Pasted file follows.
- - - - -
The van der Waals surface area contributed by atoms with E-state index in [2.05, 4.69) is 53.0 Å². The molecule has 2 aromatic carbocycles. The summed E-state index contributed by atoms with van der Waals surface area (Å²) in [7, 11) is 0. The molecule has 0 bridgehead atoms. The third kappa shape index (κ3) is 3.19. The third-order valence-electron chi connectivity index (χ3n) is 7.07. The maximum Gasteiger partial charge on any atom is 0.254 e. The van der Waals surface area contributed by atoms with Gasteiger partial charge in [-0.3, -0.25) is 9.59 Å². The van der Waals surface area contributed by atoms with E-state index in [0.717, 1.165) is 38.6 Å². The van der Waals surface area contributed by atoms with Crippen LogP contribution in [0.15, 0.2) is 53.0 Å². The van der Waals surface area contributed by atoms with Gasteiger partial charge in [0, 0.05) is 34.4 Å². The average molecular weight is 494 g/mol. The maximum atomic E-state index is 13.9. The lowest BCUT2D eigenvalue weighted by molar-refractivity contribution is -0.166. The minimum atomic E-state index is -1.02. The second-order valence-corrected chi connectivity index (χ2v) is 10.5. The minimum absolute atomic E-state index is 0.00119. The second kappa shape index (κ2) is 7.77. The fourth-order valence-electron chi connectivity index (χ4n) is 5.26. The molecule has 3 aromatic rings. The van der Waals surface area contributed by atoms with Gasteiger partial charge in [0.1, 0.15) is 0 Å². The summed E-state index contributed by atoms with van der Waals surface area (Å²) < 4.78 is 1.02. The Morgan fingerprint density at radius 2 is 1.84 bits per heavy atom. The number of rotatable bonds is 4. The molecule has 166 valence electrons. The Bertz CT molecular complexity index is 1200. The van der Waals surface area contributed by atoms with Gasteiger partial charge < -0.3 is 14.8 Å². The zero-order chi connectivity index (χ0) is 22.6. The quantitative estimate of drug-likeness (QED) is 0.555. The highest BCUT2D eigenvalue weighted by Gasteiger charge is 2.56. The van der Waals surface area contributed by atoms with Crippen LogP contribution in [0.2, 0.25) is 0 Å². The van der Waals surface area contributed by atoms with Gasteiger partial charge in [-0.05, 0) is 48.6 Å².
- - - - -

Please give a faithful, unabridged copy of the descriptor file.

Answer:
The van der Waals surface area contributed by atoms with E-state index in [2.05, 4.69) is 53.0 Å². The molecule has 2 aromatic carbocycles. The summed E-state index contributed by atoms with van der Waals surface area (Å²) in [7, 11) is 0. The molecule has 0 bridgehead atoms. The third kappa shape index (κ3) is 3.19. The third-order valence-electron chi connectivity index (χ3n) is 7.07. The maximum Gasteiger partial charge on any atom is 0.254 e. The van der Waals surface area contributed by atoms with Gasteiger partial charge in [-0.3, -0.25) is 9.59 Å². The van der Waals surface area contributed by atoms with E-state index in [0.717, 1.165) is 38.6 Å². The van der Waals surface area contributed by atoms with Crippen LogP contribution in [0.15, 0.2) is 53.0 Å². The van der Waals surface area contributed by atoms with Gasteiger partial charge in [0, 0.05) is 34.4 Å². The average molecular weight is 494 g/mol. The maximum atomic E-state index is 13.9. The lowest BCUT2D eigenvalue weighted by molar-refractivity contribution is -0.166. The minimum atomic E-state index is -1.02. The second-order valence-corrected chi connectivity index (χ2v) is 10.5. The minimum absolute atomic E-state index is 0.00119. The second kappa shape index (κ2) is 7.77. The fourth-order valence-electron chi connectivity index (χ4n) is 5.26. The molecule has 3 aromatic rings. The van der Waals surface area contributed by atoms with Gasteiger partial charge in [0.1, 0.15) is 0 Å². The summed E-state index contributed by atoms with van der Waals surface area (Å²) < 4.78 is 1.02. The Morgan fingerprint density at radius 2 is 1.84 bits per heavy atom. The number of rotatable bonds is 4. The molecule has 166 valence electrons. The Bertz CT molecular complexity index is 1200. The van der Waals surface area contributed by atoms with Gasteiger partial charge < -0.3 is 14.8 Å². The zero-order chi connectivity index (χ0) is 22.6. The quantitative estimate of drug-likeness (QED) is 0.555. The highest BCUT2D eigenvalue weighted by Gasteiger charge is 2.56. The van der Waals surface area contributed by atoms with Crippen LogP contribution in [0.2, 0.25) is 0 Å². The van der Waals surface area contributed by atoms with Gasteiger partial charge in [-0.05, 0) is 48.6 Å².